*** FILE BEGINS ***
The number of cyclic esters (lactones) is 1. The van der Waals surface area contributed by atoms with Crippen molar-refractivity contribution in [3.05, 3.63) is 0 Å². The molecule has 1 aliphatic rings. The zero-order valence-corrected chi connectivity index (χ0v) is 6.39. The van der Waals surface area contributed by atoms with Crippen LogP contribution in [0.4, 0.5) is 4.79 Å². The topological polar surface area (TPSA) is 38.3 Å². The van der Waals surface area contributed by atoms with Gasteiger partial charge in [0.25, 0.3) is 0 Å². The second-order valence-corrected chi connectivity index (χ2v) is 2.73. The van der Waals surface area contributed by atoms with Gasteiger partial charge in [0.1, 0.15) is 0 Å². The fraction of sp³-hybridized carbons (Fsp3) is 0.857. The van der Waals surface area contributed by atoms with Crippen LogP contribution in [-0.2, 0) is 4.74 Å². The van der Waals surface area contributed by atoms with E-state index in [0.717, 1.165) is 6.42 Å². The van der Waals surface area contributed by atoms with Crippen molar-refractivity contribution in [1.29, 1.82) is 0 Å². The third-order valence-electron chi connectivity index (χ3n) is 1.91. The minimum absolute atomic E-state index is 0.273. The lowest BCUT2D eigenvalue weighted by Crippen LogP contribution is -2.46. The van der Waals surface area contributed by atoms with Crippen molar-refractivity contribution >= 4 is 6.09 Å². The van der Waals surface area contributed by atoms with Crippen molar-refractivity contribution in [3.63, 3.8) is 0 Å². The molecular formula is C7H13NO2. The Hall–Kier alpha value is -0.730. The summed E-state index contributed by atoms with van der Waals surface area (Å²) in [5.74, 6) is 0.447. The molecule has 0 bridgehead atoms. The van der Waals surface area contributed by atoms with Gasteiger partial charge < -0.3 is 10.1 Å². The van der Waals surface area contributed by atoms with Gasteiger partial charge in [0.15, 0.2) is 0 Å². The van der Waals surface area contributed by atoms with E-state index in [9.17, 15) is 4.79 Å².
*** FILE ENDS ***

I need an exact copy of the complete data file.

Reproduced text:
The number of cyclic esters (lactones) is 1. The van der Waals surface area contributed by atoms with Crippen molar-refractivity contribution in [3.05, 3.63) is 0 Å². The molecule has 1 aliphatic rings. The zero-order valence-corrected chi connectivity index (χ0v) is 6.39. The van der Waals surface area contributed by atoms with Crippen LogP contribution in [0.4, 0.5) is 4.79 Å². The topological polar surface area (TPSA) is 38.3 Å². The van der Waals surface area contributed by atoms with Gasteiger partial charge in [0.25, 0.3) is 0 Å². The second-order valence-corrected chi connectivity index (χ2v) is 2.73. The van der Waals surface area contributed by atoms with Gasteiger partial charge in [0.1, 0.15) is 0 Å². The fraction of sp³-hybridized carbons (Fsp3) is 0.857. The van der Waals surface area contributed by atoms with Crippen LogP contribution in [-0.2, 0) is 4.74 Å². The van der Waals surface area contributed by atoms with E-state index in [0.717, 1.165) is 6.42 Å². The van der Waals surface area contributed by atoms with Crippen molar-refractivity contribution in [1.29, 1.82) is 0 Å². The third-order valence-electron chi connectivity index (χ3n) is 1.91. The minimum absolute atomic E-state index is 0.273. The lowest BCUT2D eigenvalue weighted by Crippen LogP contribution is -2.46. The van der Waals surface area contributed by atoms with Crippen molar-refractivity contribution >= 4 is 6.09 Å². The van der Waals surface area contributed by atoms with Crippen molar-refractivity contribution in [3.63, 3.8) is 0 Å². The molecular formula is C7H13NO2. The Hall–Kier alpha value is -0.730. The summed E-state index contributed by atoms with van der Waals surface area (Å²) in [5.74, 6) is 0.447. The molecule has 0 bridgehead atoms. The van der Waals surface area contributed by atoms with Gasteiger partial charge < -0.3 is 10.1 Å². The van der Waals surface area contributed by atoms with Gasteiger partial charge in [0.15, 0.2) is 0 Å². The van der Waals surface area contributed by atoms with E-state index in [9.17, 15) is 4.79 Å².